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ENTERTAINMENT
By Tim Smith, The Baltimore Sun | April 25, 2014
Nothing like a hefty bout of Chekhovian depression to lift the spirits. You can't help but feel better after spending time with "Vanya and Sonia and Masha and Spike," the 2013 Tony Award-winning comedy by Christopher Durang currently receiving a snappy Baltimore premiere at Center Stage. Filled with Chekhov references, this tale of three siblings and a stud might try a little too hard and might apply some of its humor with the subtlety of a hammer and sickle. But Durang's clever concoction - a sort of extended, sometimes heady sitcom - entertains consistently.
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ENTERTAINMENT
By Tim Smith, The Baltimore Sun | June 10, 2014
In "Wild with Happy," Colman Domingo's endearing comedy now at Center Stage, cynicism rubs against old-fashioned faith; satire mingles with fantasy; ultra-campy flamboyance snuggles alongside down-home sentiment and wisdom. The characters run away from, and toward, each other, at an alarming speed, hitting or swerving around issues of life, love and death as they go. It all makes for an unusual, eventful ride. At the center of things is Gil (Forrest McClendon), a gay, 40-ish, well-educated actor living in New York without much luck at substantial gigs or lasting relationships.
ENTERTAINMENT
By Tim Smith, The Baltimore Sun | January 24, 2014
No one can beat the Irish when it comes to spinning a yarn. And when they weave threads of satire and bittersweetness in between the humor, we're talking a little bit of verbal heaven. "Stones in His Pockets" is a cool example. The witty work from 1996 by Belfast-born playwright Marie Jones receiving an exhilarating production at Center Stage, is, above all, a great yarn. If you only heard the lines spoken - on the radio, say - this story about the collision of a rural Irish town and a big, dumb movie company from the States would easily spring to life.
ENTERTAINMENT
By Tim Smith, The Baltimore Sun | November 29, 2013
We have never really stopped fighting the Civil War. Probably never will. But, once in a while, maybe we can all agree that the things that once split the nation apart should not keep us apart now, that there are still things that ought to bind us together. The winter holidays seem a particularly apt time for such reflection, a time when we tend to take stock, gather around families and friends, count blessings, put hope in the next year. All of which is to say that the Baltimore premiere of Paula Vogel's "A Civil War Christmas" in a soaring production at Center Stage couldn't be more welcome or relevant.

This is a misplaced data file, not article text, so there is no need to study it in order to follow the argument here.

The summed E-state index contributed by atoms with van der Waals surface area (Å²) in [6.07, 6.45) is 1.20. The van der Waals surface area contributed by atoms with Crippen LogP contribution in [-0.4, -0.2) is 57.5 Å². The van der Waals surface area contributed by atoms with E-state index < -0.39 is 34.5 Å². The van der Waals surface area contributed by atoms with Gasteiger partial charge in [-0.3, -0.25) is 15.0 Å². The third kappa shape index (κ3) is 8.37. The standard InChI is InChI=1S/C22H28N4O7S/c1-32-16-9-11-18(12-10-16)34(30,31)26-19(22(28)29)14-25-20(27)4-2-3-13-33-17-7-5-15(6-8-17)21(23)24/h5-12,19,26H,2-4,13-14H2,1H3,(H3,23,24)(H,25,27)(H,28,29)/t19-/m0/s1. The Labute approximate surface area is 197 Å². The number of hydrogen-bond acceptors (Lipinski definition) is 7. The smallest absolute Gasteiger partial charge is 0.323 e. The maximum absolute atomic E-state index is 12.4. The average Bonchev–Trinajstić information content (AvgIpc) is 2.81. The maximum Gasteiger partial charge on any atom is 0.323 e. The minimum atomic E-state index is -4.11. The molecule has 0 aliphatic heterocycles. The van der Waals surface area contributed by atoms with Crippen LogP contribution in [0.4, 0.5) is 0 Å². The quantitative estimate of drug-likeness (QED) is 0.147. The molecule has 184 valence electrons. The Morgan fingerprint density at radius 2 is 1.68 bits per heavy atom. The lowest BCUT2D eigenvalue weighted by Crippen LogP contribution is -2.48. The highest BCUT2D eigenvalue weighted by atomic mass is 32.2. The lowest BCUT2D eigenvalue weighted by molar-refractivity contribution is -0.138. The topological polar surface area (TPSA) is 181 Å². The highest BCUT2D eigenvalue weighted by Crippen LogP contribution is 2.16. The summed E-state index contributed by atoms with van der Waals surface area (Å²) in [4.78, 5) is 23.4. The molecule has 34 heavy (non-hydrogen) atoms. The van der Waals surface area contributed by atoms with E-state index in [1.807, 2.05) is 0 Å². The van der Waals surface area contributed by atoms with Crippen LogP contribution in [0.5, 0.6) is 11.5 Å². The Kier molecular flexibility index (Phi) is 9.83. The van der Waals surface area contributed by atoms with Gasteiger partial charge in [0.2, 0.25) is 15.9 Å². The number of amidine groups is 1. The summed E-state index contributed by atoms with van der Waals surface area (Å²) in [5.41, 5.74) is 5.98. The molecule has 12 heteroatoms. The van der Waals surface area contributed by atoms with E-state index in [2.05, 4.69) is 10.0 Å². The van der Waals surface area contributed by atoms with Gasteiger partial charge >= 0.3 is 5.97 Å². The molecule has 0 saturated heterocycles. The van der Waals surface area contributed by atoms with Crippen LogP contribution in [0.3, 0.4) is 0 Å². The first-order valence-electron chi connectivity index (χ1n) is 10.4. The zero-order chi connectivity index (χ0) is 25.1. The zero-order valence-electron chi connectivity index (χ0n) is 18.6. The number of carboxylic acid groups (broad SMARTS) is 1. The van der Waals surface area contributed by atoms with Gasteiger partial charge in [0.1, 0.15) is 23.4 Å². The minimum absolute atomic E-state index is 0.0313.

ENTERTAINMENT
By Tim Smith, The Baltimore Sun | January 17, 2014
"Stones in His Pockets," a play about an American film company invading a community in rural Ireland, has more than a dozen characters, but only two actors. That means a lot of quick switches between genders, ages and, above all, accents. For its production of this work by Irish playwright Marie Jones, Center Stage started with a pair of versatile performers - Clinton Brandhagen, an Everyman Theatre resident member; and New York-based Todd Lawson. Then the company brought in a dialect expert to help those disparate voices ring true.
ENTERTAINMENT
By Karin Remesch | April 24, 1997
Center Stage concludes one of its most successful seasons with "Seven Guitars" by Pulitzer Prize-winning playwright August Wilson."Seven Guitars" is the tale of Floyd "Schoolboy" Barton, whose unexpected hit blues song promises to take him from the streets of post-World War II Pittsburgh to success in Chicago. Although he's fresh out of jail and penniless, he discovers that home and history are just as appealing as potential fame and fortune.With "Seven Guitars," Center Stage will have presented nearly all of Wilson's major works.
ENTERTAINMENT
By Sloane Brown | May 17, 2009
The 23rd Annual Benefit Gala may have been celebrating Center Stage and its programs. But for many of the guests at the theater's annual shindig, this night was all about outgoing board president Lynn Deering, who was stepping down after six years on the job. "She is so hard working. I mean, she has devoted herself to the Center Stage board. [She put in] thousands of hours - fundraising, legislative work; things that she's never done before. She put her whole heart and soul into doing this," said Lainy LeBow-Sachs, executive vice president for external relations for the Kennedy Krieger Institute.
FEATURES
By Winifred Walsh and Winifred Walsh,Evening Sun Staff | May 6, 1991
IRENE LEWIS, acting artistic director for the 1991-92 season at Center Stage and mastermind of the madcap version of "Twelfth Night" playing its last week at the theater, has a long roster of credentials.Associate artist at Center Stage for five years and former associate director of the Hartford Stage Company for eight years, Lewis also directed for the Philadelphia Drama Guild and the Mark Taper Forum in Los Angeles.With such an impressive record of achievements one would never guess Lewis was once a swing director for the television soap "Another World."
NEWS
By Frederick N. Rasmussen | fred.rasmussen@baltsun.com | January 25, 2010
Joan W. Denny, who had bipolar disorder for most of her life and was a longtime participant in Johns Hopkins University Mood Disorders Center-Symposium, died Jan. 11 of cancer at Gilchrist Hospice Care. She was 79. Joan Weiskittel Denny was born in Baltimore and raised on Overhill Road in Roland Park. She was a 1948 graduate of Bryn Mawr School and studied theater at Finch College in New York City. After graduating from Finch in 1950, she worked in New York as a production assistant for several Broadway producers.
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